The Nobility of the Indonesian peoples called "Bugis" is located in the Island of Sulawesi. The Influence of folklore and legends among the Bugis of southern Sulawesi is very strong. The tradition still recognizes people “of white blood”, as the descendants of Devas, also called Dewatas (similar to Angels or Demi-Gods), dissimilar from those of “red blood”, that is to say people belonging to the commonality and descendants of slaves. This division of the Bugis society is already found in the great epic poem Sureq Galigo, whose oldest parts may have been written as early as the thirteenth century. It is important to mention the peculiarity of this institution, where royalty and nobility, according to the legends of Indonesia are descended from the gods and have "blood as white as light".

In the old Bugis nobility and royalty, the highest status after the hereditary position of ruling Chief was that of "ana-ma-tola", who had the right to inherit the royal title of his parents as ruler. Below the sovereign and his heirs we find four ranks of subsidiary nobility. Below that rank, we can only find free men.

Titles of Nobility and Ranks in Sulawesi:

From the very beginning of the 20th century, the ethnic nobility of the Indonesian Bugis uses the noble title of "Andi" for ana -ma-tola and the two ranks directly lower. The other two aristocratic ranks are authorised to use the title of "Daeng".

Indonesian Titles of Nobility

The formation of the Dutch Indies, which will become the Republic of Indonesia by proclaiming their independence in 1945, was a long process of on-going aggregation of different states starting in 1604 and 1605 with the military occupation of Ambon in the Maluku Islands, at that moment under the dominion of the Portuguese, by the Dutch East India Company. At the time, this Indonesian archipelago is home to a large number of fundamentally coastal political entities, which we shall call "The Indonesian Princely Estates".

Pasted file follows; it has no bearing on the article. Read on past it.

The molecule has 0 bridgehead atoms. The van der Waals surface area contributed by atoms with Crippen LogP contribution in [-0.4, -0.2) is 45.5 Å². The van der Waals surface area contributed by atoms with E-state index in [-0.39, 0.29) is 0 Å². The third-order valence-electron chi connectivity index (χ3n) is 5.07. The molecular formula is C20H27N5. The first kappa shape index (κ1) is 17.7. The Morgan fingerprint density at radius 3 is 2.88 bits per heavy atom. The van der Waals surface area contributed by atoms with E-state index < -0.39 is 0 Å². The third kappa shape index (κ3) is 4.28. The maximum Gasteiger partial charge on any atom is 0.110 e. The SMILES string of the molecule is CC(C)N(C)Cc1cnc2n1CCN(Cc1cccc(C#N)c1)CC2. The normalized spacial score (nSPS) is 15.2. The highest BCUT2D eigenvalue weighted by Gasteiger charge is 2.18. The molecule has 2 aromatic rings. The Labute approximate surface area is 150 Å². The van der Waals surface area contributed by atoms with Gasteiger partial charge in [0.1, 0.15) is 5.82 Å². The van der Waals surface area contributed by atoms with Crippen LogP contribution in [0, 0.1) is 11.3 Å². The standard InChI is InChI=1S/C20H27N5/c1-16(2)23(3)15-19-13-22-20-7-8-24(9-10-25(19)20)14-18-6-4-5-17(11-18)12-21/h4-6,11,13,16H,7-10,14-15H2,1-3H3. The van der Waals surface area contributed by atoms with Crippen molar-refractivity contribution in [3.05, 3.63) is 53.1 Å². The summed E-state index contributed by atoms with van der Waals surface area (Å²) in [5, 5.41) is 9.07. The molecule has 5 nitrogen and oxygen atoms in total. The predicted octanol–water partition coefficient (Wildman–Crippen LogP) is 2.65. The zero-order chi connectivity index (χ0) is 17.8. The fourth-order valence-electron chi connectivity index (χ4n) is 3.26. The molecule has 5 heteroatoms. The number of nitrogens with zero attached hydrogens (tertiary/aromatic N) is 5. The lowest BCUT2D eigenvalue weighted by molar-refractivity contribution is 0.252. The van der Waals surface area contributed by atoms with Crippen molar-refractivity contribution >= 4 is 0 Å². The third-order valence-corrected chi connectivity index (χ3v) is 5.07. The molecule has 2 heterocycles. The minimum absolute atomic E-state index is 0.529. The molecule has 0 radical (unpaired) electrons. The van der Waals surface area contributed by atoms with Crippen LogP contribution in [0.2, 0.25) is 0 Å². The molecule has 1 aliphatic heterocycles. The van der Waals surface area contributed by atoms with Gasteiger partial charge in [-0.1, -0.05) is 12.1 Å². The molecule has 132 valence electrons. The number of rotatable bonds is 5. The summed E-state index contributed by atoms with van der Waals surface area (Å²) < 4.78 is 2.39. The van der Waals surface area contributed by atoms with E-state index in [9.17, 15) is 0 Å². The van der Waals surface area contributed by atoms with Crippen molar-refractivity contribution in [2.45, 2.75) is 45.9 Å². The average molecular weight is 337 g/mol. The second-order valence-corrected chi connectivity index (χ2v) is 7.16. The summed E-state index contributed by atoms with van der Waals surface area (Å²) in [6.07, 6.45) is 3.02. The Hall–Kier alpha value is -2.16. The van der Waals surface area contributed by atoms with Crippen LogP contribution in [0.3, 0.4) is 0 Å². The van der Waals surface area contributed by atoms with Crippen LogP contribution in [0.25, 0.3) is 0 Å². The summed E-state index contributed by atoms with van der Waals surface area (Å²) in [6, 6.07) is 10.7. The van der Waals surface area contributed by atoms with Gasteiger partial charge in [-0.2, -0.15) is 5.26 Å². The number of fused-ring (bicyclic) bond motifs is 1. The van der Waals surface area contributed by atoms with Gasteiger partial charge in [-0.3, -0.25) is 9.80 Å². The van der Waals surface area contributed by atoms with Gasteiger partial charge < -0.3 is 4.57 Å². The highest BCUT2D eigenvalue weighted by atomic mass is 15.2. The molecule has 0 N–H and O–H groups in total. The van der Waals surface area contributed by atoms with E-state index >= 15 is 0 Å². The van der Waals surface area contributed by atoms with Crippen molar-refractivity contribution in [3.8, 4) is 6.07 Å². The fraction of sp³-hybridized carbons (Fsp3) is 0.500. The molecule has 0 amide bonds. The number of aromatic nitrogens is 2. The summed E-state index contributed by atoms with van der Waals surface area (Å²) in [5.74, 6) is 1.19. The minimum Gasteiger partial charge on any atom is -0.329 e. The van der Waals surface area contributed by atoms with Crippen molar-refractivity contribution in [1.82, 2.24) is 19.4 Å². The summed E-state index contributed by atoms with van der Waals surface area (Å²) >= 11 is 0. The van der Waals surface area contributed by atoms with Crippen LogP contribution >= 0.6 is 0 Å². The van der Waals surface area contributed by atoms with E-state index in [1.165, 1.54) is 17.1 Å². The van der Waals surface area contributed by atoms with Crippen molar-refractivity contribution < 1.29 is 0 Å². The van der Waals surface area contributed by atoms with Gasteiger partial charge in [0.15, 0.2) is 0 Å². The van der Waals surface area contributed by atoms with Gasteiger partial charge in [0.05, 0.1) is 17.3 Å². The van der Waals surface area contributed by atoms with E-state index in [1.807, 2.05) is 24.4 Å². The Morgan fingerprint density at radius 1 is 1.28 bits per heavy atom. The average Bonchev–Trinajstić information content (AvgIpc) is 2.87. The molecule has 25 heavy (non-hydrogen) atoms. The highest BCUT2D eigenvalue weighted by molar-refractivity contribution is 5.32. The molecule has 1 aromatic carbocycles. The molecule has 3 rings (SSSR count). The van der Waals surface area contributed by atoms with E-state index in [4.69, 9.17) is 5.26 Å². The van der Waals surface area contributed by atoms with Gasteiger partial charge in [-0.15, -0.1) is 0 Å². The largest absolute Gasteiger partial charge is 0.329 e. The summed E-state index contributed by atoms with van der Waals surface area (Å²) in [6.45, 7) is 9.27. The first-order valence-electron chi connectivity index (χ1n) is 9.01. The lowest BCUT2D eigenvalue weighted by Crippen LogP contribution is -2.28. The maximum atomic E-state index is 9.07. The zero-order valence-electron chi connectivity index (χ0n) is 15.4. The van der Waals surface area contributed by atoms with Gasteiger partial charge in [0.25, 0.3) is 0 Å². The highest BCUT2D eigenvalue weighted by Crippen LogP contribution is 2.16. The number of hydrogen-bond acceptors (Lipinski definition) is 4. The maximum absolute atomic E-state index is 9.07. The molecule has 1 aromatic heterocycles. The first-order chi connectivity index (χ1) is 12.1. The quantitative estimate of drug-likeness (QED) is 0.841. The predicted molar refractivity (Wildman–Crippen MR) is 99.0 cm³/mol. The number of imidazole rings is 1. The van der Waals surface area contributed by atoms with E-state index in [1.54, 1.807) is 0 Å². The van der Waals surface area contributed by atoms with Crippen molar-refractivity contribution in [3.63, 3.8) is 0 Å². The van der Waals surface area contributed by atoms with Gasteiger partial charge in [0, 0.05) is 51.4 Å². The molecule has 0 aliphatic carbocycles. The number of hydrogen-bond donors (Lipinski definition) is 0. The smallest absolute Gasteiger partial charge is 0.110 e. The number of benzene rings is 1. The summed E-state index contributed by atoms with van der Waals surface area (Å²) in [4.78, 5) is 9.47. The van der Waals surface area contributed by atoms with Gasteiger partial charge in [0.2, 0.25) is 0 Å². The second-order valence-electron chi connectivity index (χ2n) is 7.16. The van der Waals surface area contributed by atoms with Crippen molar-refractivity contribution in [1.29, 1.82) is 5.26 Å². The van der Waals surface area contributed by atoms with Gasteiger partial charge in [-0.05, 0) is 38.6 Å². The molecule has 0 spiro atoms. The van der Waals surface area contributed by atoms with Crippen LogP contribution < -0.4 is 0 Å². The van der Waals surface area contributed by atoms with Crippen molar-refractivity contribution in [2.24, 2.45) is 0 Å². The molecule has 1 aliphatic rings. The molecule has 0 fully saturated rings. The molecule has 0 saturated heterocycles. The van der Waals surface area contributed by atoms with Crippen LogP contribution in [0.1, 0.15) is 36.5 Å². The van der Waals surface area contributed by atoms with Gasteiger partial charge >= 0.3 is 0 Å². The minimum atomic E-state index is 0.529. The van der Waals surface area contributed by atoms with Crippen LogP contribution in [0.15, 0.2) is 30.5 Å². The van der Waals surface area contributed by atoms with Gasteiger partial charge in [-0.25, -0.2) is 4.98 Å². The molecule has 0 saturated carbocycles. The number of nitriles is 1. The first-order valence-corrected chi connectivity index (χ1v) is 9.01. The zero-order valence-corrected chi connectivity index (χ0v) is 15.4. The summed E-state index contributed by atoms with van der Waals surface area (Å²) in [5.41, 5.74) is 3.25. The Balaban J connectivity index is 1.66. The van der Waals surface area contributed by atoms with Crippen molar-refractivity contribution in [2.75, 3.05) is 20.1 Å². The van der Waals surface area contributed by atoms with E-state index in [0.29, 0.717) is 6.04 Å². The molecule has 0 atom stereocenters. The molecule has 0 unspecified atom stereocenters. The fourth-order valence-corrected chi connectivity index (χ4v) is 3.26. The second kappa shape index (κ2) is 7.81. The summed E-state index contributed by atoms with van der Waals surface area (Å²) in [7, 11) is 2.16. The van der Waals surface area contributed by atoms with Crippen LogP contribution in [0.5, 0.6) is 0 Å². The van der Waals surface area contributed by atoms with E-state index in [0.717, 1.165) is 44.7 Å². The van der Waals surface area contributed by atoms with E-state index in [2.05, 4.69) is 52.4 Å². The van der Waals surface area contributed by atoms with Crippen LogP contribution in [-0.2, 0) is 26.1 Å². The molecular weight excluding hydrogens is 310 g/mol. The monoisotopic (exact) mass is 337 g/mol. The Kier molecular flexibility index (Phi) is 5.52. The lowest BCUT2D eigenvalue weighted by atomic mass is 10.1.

List of Royal and Noble Titles in Indonesia

"Sultan": The first Javanese Royal to take this title is Prince Mangkubumi, who obtains from the Executive Council of the Dutch East India Company the territorial division of the Principality and Kingdom of Mataram in two during the treaty of Giyanti in 1755, of which he receives half. He then takes the title of Sultan Hamengkubuwono “the one who can carry the world in his lap” and establishes his Princely State in Yogyakarta, near the city of Surakarta. There were listed as sovereign estates in Java another four Sultanates. In fact, the title of Sultan was carried by the heads of the royal houses of Gowa, Luwuk and Tallo after their conversion to Islam.

"Sunan": this title means “the one you have to pay homage to”, and can be translated as Monarch. This is the title traditionally used by the ruling chiefs of Surakarta in the island of Java.

"Pangeran": this nobility title, which means Prince, makes reference to either the male members of the royal families or the sovereigns of the two “minor” royal houses of Mangkunegaran in Surakarta and Palualaman in Yogyakarta.

"Raden": this noble title, when it is used alone, implies that the holder has nobility of blood by birth, whether it comes from royalty or from non-royal or feudal nobility.

Priyayi Families of the Indonesian Nobility

In the Dutch East Indies, the titular holder of a significant administrative position used normally the noble title of Raden, followed by a word indicating his function: Raden-Adipati for the political position of regent. Nowadays, the title of Raden is still granted in customary manner by the Monarchs of Surakarta and Yogyakarta to worthy personalities, generally in the form of Raden-Temukung.

The Nobility of Kalimantan

This nobility lives in the Indonesian part of the island of Borneo, called Kalimantan.

The Malay Principalities of Indonesia: